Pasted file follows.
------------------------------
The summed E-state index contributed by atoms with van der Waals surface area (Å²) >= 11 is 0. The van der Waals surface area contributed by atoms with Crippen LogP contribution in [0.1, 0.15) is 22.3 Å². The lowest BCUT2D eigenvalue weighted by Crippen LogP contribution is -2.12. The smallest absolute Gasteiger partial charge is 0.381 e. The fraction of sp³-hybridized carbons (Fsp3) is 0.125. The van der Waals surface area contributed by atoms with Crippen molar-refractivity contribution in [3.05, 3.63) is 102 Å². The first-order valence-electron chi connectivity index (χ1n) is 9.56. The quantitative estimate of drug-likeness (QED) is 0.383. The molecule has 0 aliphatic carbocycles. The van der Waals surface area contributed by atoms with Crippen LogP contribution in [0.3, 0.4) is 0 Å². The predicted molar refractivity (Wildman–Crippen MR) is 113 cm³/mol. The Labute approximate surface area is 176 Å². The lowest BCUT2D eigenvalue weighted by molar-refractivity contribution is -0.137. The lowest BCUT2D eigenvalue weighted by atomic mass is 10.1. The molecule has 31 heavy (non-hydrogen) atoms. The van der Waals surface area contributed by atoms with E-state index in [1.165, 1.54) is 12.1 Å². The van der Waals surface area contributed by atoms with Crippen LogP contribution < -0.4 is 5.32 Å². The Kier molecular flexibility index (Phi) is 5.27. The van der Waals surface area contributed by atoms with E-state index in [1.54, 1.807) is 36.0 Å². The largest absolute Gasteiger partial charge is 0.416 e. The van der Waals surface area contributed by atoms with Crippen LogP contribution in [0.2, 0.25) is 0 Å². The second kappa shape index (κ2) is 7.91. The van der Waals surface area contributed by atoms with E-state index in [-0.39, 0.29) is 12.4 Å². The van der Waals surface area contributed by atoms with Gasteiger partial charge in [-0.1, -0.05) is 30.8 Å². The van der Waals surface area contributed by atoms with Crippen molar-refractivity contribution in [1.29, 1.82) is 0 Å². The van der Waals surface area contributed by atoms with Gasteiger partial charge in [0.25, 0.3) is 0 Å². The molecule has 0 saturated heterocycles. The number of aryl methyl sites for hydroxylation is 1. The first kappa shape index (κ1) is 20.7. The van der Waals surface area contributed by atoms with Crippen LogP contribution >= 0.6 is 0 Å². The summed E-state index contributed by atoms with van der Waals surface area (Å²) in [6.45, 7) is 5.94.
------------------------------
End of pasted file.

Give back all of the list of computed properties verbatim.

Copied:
The summed E-state index contributed by atoms with van der Waals surface area (Å²) >= 11 is 0. The van der Waals surface area contributed by atoms with Crippen LogP contribution in [0.1, 0.15) is 22.3 Å². The lowest BCUT2D eigenvalue weighted by Crippen LogP contribution is -2.12. The smallest absolute Gasteiger partial charge is 0.381 e. The fraction of sp³-hybridized carbons (Fsp3) is 0.125. The van der Waals surface area contributed by atoms with Crippen molar-refractivity contribution in [3.05, 3.63) is 102 Å². The first-order valence-electron chi connectivity index (χ1n) is 9.56. The quantitative estimate of drug-likeness (QED) is 0.383. The molecule has 0 aliphatic carbocycles. The van der Waals surface area contributed by atoms with Crippen LogP contribution in [0.3, 0.4) is 0 Å². The predicted molar refractivity (Wildman–Crippen MR) is 113 cm³/mol. The Labute approximate surface area is 176 Å². The lowest BCUT2D eigenvalue weighted by molar-refractivity contribution is -0.137. The lowest BCUT2D eigenvalue weighted by atomic mass is 10.1. The molecule has 31 heavy (non-hydrogen) atoms. The van der Waals surface area contributed by atoms with E-state index in [1.165, 1.54) is 12.1 Å². The van der Waals surface area contributed by atoms with Crippen LogP contribution < -0.4 is 5.32 Å². The Kier molecular flexibility index (Phi) is 5.27. The van der Waals surface area contributed by atoms with E-state index in [1.54, 1.807) is 36.0 Å². The largest absolute Gasteiger partial charge is 0.416 e. The van der Waals surface area contributed by atoms with Crippen LogP contribution in [0.2, 0.25) is 0 Å². The second kappa shape index (κ2) is 7.91. The van der Waals surface area contributed by atoms with E-state index in [-0.39, 0.29) is 12.4 Å². The van der Waals surface area contributed by atoms with Gasteiger partial charge in [-0.1, -0.05) is 30.8 Å². The van der Waals surface area contributed by atoms with Crippen molar-refractivity contribution in [1.29, 1.82) is 0 Å². The van der Waals surface area contributed by atoms with Gasteiger partial charge in [0.25, 0.3) is 0 Å². The molecule has 0 saturated heterocycles. The number of aryl methyl sites for hydroxylation is 1. The first kappa shape index (κ1) is 20.7. The van der Waals surface area contributed by atoms with Crippen LogP contribution >= 0.6 is 0 Å². The summed E-state index contributed by atoms with van der Waals surface area (Å²) in [6.45, 7) is 5.94.